We know how frustrating it is when your broadband is running slower than usual, so we've created this guide to help you fix the problem. When you're ready, work through the steps below.
New to TalkTalk or just upgraded to fibre? Your line will go through a stabilisation period which usually lasts for around 10 days. It's normal for your speeds to vary during this time.
Run a speed test and compare the result to the estimated speed quoted in your welcome pack. If your current speed is similar to your estimated speed, the good news is that your broadband is working as we'd expect it to.
Turn your router off at the mains, along with your Openreach modem if you have one. If you’ve got Fibre you can switch everything back on after 20 minutes. For non-Fibre it’s 30 seconds. Refreshing your broadband connection is a quick and easy fix for most common connection problems.
Your Wi-Fi speed is shared amongst all connected devices, so your connection might struggle if you've got several devices that are all streaming, browsing, or gaming at the same time. Try disconnecting everything in your house that’s connected to the internet, apart from the device you're currently using and any wireless powerline adapters. If your speed improves, congestion on your network was probably slowing you down. You should monitor and limit how many devices you have connected at once, or consider swapping to a package that’s better suited to your needs.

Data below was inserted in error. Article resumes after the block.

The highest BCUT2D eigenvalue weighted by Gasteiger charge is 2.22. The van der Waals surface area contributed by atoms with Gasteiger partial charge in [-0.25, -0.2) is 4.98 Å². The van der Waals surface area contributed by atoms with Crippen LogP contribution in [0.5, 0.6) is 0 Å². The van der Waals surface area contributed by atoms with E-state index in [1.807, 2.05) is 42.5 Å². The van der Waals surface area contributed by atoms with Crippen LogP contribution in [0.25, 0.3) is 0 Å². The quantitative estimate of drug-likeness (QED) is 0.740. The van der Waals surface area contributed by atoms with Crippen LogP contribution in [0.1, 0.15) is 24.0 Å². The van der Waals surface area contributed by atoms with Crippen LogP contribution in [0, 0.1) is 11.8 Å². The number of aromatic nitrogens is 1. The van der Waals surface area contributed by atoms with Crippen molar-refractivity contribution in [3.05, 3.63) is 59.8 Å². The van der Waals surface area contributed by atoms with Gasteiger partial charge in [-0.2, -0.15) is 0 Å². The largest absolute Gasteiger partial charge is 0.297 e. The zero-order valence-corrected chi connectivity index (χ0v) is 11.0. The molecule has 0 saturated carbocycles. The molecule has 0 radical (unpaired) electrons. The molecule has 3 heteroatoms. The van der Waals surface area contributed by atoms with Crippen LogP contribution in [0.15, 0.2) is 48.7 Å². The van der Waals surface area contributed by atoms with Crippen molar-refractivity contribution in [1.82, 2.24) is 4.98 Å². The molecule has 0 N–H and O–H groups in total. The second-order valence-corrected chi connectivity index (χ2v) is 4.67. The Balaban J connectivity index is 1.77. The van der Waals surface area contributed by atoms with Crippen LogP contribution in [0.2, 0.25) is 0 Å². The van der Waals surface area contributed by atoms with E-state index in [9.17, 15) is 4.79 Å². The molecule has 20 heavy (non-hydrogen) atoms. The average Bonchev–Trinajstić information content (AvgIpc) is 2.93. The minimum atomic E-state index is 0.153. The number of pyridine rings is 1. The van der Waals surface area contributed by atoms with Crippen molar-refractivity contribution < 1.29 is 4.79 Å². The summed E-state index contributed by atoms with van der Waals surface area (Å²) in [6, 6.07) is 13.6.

All wireless routers broadcast Wi-Fi signals on a channel. If any of these channels get too busy – i.e. if your neighbour’s router is broadcasting on the same channel as yours – it can slow your internet down. Depending on your technical ability, you may want to try changing your wireless channel to remedy this.
Temporarily unplug any wireless powerline adapters, such as a Wi-Fi Extender Kit, to see if your speed improves. If it does, your adapters might be set up incorrectly. Try setting them up again.
Test your speed using a wired connection instead of Wi-Fi.
If you get better speeds on a wired connection, wireless interference could be the problem. Try to keep your router free from obstructions and away from other electronic devices. You may also want to try a Wi-Fi Extender Kit to help your signal go further in your home.
Plugging your router into your test socket is a good way to find out if there's an issue with your external wiring; however, not all main phone sockets have one:
Here’s how to connect your router to your test socket:
If your speed improves whilst you're connected to your test socket, there could be a fault with your internal wiring. Slower or similar speeds could indicate a fault with the wiring outside of your home.
Let us know if you're still looking for help with your query.
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